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Chemical Computer Can Be Programmed to Solve Hard Problems

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This computer uses chemical reactions rather than electronics to perform computations.

Credit: Cronin et al.

Researchers at the U.K.'s University of Glasgow have programmed a chemical computer to solve specific problems, following earlier research on encoding data into the system.

The computer consists of a plastic grid of interconnected chambers filled with a liquid acid-salt solution, which triggers a chemical reaction when mechanically agitated.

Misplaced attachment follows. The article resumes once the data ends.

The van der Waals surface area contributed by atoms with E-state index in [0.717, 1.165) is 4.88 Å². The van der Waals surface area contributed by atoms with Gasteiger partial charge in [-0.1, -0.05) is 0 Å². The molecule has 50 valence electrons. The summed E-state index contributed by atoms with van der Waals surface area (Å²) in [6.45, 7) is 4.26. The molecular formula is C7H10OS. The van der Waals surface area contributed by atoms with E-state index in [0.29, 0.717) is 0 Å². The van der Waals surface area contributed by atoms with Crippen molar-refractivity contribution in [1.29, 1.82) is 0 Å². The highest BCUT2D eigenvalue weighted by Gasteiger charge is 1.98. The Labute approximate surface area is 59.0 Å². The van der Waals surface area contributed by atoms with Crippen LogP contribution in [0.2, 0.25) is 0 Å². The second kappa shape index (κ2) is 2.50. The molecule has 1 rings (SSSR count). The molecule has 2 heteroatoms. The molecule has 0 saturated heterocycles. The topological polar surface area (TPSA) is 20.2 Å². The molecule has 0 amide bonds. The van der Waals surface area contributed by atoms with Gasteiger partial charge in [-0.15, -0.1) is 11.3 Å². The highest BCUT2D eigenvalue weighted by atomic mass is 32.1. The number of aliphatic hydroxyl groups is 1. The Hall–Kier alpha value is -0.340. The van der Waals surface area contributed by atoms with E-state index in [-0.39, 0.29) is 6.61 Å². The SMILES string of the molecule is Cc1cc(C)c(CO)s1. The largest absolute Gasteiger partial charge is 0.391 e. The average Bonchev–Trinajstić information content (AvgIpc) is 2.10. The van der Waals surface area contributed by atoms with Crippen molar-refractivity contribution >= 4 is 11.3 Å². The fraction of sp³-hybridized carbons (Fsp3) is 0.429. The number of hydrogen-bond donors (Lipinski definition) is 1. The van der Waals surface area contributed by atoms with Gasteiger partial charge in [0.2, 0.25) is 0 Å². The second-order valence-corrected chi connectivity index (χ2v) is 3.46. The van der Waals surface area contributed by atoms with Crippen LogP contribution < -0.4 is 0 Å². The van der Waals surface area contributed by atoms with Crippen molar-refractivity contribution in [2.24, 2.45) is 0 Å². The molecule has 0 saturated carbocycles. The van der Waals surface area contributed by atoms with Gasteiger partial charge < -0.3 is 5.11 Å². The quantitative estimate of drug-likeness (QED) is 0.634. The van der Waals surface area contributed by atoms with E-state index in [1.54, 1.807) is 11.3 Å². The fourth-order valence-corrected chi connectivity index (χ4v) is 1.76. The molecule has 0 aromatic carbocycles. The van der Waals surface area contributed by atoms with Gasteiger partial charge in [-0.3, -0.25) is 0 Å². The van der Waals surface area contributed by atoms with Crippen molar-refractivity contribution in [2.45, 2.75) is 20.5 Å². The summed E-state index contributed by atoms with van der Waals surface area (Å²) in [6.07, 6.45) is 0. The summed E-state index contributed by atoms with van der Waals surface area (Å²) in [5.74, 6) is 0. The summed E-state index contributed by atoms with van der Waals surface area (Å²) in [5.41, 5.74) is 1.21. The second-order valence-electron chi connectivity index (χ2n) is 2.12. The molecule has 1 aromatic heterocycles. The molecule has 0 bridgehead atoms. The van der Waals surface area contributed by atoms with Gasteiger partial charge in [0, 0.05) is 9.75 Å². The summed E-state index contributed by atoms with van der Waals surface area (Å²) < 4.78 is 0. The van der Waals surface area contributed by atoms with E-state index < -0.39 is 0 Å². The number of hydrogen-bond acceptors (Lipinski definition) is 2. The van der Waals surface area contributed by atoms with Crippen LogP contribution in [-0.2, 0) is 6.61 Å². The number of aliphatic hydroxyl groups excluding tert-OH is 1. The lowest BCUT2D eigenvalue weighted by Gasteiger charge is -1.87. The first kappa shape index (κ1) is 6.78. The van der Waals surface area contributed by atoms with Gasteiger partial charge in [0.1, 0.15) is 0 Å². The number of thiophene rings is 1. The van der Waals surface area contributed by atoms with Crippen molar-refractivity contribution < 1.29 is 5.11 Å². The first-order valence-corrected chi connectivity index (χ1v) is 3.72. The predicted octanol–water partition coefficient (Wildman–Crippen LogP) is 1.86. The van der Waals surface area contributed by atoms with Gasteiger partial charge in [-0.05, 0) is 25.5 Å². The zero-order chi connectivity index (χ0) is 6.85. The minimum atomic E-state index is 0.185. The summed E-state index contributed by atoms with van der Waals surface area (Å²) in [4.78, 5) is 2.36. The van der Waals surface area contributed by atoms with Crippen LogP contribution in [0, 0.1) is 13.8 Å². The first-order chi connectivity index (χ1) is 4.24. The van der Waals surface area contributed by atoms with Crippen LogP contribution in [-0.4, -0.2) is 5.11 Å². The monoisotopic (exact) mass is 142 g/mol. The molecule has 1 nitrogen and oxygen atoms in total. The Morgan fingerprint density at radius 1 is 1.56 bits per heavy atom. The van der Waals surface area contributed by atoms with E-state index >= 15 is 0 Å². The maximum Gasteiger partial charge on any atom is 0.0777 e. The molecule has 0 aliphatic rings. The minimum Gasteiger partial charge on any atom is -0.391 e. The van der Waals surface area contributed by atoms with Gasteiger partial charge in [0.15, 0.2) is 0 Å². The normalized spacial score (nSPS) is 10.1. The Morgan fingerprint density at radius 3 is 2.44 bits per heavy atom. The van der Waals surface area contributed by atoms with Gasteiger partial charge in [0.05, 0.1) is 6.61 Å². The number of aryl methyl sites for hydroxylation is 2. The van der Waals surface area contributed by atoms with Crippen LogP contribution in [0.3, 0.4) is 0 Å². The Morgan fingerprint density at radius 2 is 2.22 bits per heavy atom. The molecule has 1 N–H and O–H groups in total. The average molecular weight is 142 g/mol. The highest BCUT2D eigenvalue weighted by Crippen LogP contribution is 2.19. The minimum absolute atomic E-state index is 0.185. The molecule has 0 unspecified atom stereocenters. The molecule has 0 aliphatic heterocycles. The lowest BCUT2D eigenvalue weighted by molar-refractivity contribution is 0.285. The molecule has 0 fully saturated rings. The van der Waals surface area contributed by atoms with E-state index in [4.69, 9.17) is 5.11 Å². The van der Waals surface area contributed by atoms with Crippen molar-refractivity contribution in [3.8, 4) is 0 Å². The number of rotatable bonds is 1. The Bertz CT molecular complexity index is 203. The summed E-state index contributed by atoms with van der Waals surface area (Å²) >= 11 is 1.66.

The researchers adjust the speed of each stirrer to control the reaction rate in each cell, to program a specific problem.

The cells alternately flash red or blue lights during the reaction, with each flash equivalent to the 1s and 0s used in electronic computers; a video camera records the reds and blues, and uses that data to adjust the stirrers.

From New Scientist
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Abstracts Copyright © 2022 SmithBucklin, Washington, DC, USA


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